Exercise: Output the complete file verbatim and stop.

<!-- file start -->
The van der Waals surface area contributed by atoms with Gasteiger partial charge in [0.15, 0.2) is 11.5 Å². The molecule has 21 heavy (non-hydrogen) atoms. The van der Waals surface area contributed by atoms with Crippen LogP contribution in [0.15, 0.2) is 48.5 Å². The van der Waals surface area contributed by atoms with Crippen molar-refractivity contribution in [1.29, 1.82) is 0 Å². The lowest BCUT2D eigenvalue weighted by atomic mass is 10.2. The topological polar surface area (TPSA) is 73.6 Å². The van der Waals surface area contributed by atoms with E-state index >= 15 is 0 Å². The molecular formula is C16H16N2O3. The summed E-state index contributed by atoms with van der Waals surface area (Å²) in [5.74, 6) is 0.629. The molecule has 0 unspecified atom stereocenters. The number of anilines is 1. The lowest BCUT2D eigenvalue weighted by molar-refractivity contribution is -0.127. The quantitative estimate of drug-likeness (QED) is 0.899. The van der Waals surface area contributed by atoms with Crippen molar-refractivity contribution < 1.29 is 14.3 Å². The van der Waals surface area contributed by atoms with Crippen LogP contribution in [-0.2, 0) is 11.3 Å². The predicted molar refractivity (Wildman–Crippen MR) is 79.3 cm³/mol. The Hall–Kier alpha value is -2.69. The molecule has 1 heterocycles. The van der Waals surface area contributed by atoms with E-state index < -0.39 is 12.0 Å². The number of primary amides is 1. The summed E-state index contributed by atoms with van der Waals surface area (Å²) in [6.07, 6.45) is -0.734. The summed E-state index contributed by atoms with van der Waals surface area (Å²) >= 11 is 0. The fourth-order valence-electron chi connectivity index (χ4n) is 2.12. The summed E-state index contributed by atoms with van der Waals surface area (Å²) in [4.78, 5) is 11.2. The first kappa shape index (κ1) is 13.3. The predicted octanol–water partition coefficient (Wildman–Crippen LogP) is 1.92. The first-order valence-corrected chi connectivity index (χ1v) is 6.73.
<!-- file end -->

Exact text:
The van der Waals surface area contributed by atoms with Gasteiger partial charge in [0.15, 0.2) is 11.5 Å². The molecule has 21 heavy (non-hydrogen) atoms. The van der Waals surface area contributed by atoms with Crippen LogP contribution in [0.15, 0.2) is 48.5 Å². The van der Waals surface area contributed by atoms with Crippen molar-refractivity contribution in [1.29, 1.82) is 0 Å². The lowest BCUT2D eigenvalue weighted by atomic mass is 10.2. The topological polar surface area (TPSA) is 73.6 Å². The van der Waals surface area contributed by atoms with E-state index >= 15 is 0 Å². The molecular formula is C16H16N2O3. The summed E-state index contributed by atoms with van der Waals surface area (Å²) in [5.74, 6) is 0.629. The molecule has 0 unspecified atom stereocenters. The number of anilines is 1. The lowest BCUT2D eigenvalue weighted by molar-refractivity contribution is -0.127. The quantitative estimate of drug-likeness (QED) is 0.899. The van der Waals surface area contributed by atoms with Crippen molar-refractivity contribution < 1.29 is 14.3 Å². The van der Waals surface area contributed by atoms with Crippen LogP contribution in [-0.2, 0) is 11.3 Å². The predicted molar refractivity (Wildman–Crippen MR) is 79.3 cm³/mol. The Hall–Kier alpha value is -2.69. The molecule has 1 heterocycles. The van der Waals surface area contributed by atoms with E-state index < -0.39 is 12.0 Å². The number of primary amides is 1. The summed E-state index contributed by atoms with van der Waals surface area (Å²) in [6.07, 6.45) is -0.734. The summed E-state index contributed by atoms with van der Waals surface area (Å²) >= 11 is 0. The fourth-order valence-electron chi connectivity index (χ4n) is 2.12. The summed E-state index contributed by atoms with van der Waals surface area (Å²) in [4.78, 5) is 11.2. The first kappa shape index (κ1) is 13.3. The predicted octanol–water partition coefficient (Wildman–Crippen LogP) is 1.92. The first-order valence-corrected chi connectivity index (χ1v) is 6.73.